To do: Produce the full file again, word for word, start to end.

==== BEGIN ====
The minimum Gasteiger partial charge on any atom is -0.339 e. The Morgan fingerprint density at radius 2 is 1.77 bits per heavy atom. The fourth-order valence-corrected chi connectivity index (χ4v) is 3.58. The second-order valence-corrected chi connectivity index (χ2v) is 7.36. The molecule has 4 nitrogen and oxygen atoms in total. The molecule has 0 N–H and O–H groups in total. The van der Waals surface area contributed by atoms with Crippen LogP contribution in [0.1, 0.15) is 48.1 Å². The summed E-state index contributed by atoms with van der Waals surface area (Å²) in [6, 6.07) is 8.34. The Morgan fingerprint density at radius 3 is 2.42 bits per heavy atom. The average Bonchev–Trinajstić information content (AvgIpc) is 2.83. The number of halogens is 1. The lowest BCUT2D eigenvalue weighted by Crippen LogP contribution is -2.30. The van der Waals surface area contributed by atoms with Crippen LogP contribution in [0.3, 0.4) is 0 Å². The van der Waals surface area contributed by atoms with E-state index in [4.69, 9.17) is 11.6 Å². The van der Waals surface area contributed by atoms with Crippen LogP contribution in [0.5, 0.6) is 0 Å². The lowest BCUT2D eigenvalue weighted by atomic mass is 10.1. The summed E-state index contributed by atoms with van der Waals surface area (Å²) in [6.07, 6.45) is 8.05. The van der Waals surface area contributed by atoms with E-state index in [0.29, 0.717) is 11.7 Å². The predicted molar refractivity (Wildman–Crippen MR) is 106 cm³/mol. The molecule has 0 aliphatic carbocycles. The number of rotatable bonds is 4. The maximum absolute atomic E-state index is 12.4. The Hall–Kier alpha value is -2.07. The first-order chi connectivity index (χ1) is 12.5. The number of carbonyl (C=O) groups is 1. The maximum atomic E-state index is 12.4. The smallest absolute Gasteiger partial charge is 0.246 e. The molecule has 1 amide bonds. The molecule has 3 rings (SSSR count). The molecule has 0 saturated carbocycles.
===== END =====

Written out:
The minimum Gasteiger partial charge on any atom is -0.339 e. The Morgan fingerprint density at radius 2 is 1.77 bits per heavy atom. The fourth-order valence-corrected chi connectivity index (χ4v) is 3.58. The second-order valence-corrected chi connectivity index (χ2v) is 7.36. The molecule has 4 nitrogen and oxygen atoms in total. The molecule has 0 N–H and O–H groups in total. The van der Waals surface area contributed by atoms with Crippen LogP contribution in [0.1, 0.15) is 48.1 Å². The summed E-state index contributed by atoms with van der Waals surface area (Å²) in [6, 6.07) is 8.34. The Morgan fingerprint density at radius 3 is 2.42 bits per heavy atom. The average Bonchev–Trinajstić information content (AvgIpc) is 2.83. The number of halogens is 1. The lowest BCUT2D eigenvalue weighted by Crippen LogP contribution is -2.30. The van der Waals surface area contributed by atoms with Crippen LogP contribution in [0.3, 0.4) is 0 Å². The van der Waals surface area contributed by atoms with E-state index in [4.69, 9.17) is 11.6 Å². The van der Waals surface area contributed by atoms with Crippen LogP contribution in [0.5, 0.6) is 0 Å². The lowest BCUT2D eigenvalue weighted by atomic mass is 10.1. The summed E-state index contributed by atoms with van der Waals surface area (Å²) in [6.07, 6.45) is 8.05. The van der Waals surface area contributed by atoms with E-state index in [0.29, 0.717) is 11.7 Å². The predicted molar refractivity (Wildman–Crippen MR) is 106 cm³/mol. The molecule has 0 aliphatic carbocycles. The number of rotatable bonds is 4. The maximum absolute atomic E-state index is 12.4. The Hall–Kier alpha value is -2.07. The first-order chi connectivity index (χ1) is 12.5. The number of carbonyl (C=O) groups is 1. The maximum atomic E-state index is 12.4. The smallest absolute Gasteiger partial charge is 0.246 e. The molecule has 1 amide bonds. The molecule has 3 rings (SSSR count). The molecule has 0 saturated carbocycles.